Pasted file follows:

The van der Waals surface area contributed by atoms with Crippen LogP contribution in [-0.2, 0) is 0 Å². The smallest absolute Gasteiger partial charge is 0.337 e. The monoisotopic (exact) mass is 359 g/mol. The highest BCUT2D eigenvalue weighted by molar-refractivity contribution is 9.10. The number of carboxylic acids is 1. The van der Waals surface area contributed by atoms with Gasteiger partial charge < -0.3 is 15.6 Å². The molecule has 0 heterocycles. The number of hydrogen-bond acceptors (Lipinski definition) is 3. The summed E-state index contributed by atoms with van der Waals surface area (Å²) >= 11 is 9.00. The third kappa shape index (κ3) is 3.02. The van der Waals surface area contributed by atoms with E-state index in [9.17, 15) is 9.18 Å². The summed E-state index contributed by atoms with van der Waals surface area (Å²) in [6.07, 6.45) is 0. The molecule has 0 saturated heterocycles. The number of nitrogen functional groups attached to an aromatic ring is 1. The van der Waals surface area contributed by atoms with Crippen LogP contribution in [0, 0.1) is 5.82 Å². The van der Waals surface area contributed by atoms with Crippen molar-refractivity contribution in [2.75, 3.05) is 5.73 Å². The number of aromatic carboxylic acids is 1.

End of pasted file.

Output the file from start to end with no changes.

The van der Waals surface area contributed by atoms with Crippen LogP contribution in [-0.2, 0) is 0 Å². The smallest absolute Gasteiger partial charge is 0.337 e. The monoisotopic (exact) mass is 359 g/mol. The highest BCUT2D eigenvalue weighted by molar-refractivity contribution is 9.10. The number of carboxylic acids is 1. The van der Waals surface area contributed by atoms with Gasteiger partial charge < -0.3 is 15.6 Å². The molecule has 0 heterocycles. The number of hydrogen-bond acceptors (Lipinski definition) is 3. The summed E-state index contributed by atoms with van der Waals surface area (Å²) >= 11 is 9.00. The third kappa shape index (κ3) is 3.02. The van der Waals surface area contributed by atoms with E-state index in [9.17, 15) is 9.18 Å². The summed E-state index contributed by atoms with van der Waals surface area (Å²) in [6.07, 6.45) is 0. The molecule has 0 saturated heterocycles. The number of nitrogen functional groups attached to an aromatic ring is 1. The van der Waals surface area contributed by atoms with Crippen LogP contribution in [0, 0.1) is 5.82 Å². The van der Waals surface area contributed by atoms with Crippen molar-refractivity contribution in [2.75, 3.05) is 5.73 Å². The number of aromatic carboxylic acids is 1.